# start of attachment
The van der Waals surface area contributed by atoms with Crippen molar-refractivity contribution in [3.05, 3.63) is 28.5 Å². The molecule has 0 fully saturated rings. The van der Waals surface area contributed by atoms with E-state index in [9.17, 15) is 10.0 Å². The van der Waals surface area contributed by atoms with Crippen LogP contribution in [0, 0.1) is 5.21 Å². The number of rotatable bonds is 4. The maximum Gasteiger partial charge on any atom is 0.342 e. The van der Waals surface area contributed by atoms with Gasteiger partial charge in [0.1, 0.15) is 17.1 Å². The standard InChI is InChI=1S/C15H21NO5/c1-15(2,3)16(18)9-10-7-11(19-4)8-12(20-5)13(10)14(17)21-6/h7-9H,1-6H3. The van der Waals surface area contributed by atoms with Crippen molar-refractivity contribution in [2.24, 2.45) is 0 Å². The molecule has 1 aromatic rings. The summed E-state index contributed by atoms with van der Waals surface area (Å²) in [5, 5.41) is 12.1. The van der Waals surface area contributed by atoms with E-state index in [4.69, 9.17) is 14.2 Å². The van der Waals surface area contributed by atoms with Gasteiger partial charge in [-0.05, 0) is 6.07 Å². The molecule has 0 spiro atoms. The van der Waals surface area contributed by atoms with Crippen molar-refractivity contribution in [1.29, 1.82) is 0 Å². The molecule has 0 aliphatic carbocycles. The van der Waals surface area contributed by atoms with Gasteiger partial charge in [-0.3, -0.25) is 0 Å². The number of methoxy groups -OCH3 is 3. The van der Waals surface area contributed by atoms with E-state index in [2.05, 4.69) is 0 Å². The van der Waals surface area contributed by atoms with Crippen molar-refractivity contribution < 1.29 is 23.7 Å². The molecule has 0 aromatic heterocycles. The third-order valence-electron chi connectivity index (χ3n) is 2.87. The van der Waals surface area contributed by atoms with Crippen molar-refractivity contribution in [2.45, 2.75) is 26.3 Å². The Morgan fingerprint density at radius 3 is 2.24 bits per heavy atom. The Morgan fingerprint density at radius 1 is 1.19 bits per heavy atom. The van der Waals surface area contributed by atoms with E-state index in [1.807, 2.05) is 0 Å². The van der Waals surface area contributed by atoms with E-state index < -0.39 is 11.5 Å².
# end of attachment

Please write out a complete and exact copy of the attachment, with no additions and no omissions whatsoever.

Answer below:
The van der Waals surface area contributed by atoms with Crippen molar-refractivity contribution in [3.05, 3.63) is 28.5 Å². The molecule has 0 fully saturated rings. The van der Waals surface area contributed by atoms with E-state index in [9.17, 15) is 10.0 Å². The van der Waals surface area contributed by atoms with Crippen LogP contribution in [0, 0.1) is 5.21 Å². The number of rotatable bonds is 4. The maximum Gasteiger partial charge on any atom is 0.342 e. The van der Waals surface area contributed by atoms with Gasteiger partial charge in [0.1, 0.15) is 17.1 Å². The standard InChI is InChI=1S/C15H21NO5/c1-15(2,3)16(18)9-10-7-11(19-4)8-12(20-5)13(10)14(17)21-6/h7-9H,1-6H3. The van der Waals surface area contributed by atoms with Crippen molar-refractivity contribution in [2.24, 2.45) is 0 Å². The molecule has 1 aromatic rings. The summed E-state index contributed by atoms with van der Waals surface area (Å²) in [5, 5.41) is 12.1. The van der Waals surface area contributed by atoms with E-state index in [4.69, 9.17) is 14.2 Å². The van der Waals surface area contributed by atoms with Gasteiger partial charge in [-0.05, 0) is 6.07 Å². The molecule has 0 spiro atoms. The van der Waals surface area contributed by atoms with Crippen molar-refractivity contribution in [1.29, 1.82) is 0 Å². The molecule has 0 aliphatic carbocycles. The van der Waals surface area contributed by atoms with Gasteiger partial charge in [-0.3, -0.25) is 0 Å². The number of methoxy groups -OCH3 is 3. The van der Waals surface area contributed by atoms with E-state index in [2.05, 4.69) is 0 Å². The van der Waals surface area contributed by atoms with Crippen molar-refractivity contribution < 1.29 is 23.7 Å². The molecule has 0 aromatic heterocycles. The third-order valence-electron chi connectivity index (χ3n) is 2.87. The van der Waals surface area contributed by atoms with Crippen molar-refractivity contribution in [2.45, 2.75) is 26.3 Å². The Morgan fingerprint density at radius 3 is 2.24 bits per heavy atom. The Morgan fingerprint density at radius 1 is 1.19 bits per heavy atom. The van der Waals surface area contributed by atoms with E-state index in [1.807, 2.05) is 0 Å². The van der Waals surface area contributed by atoms with E-state index < -0.39 is 11.5 Å².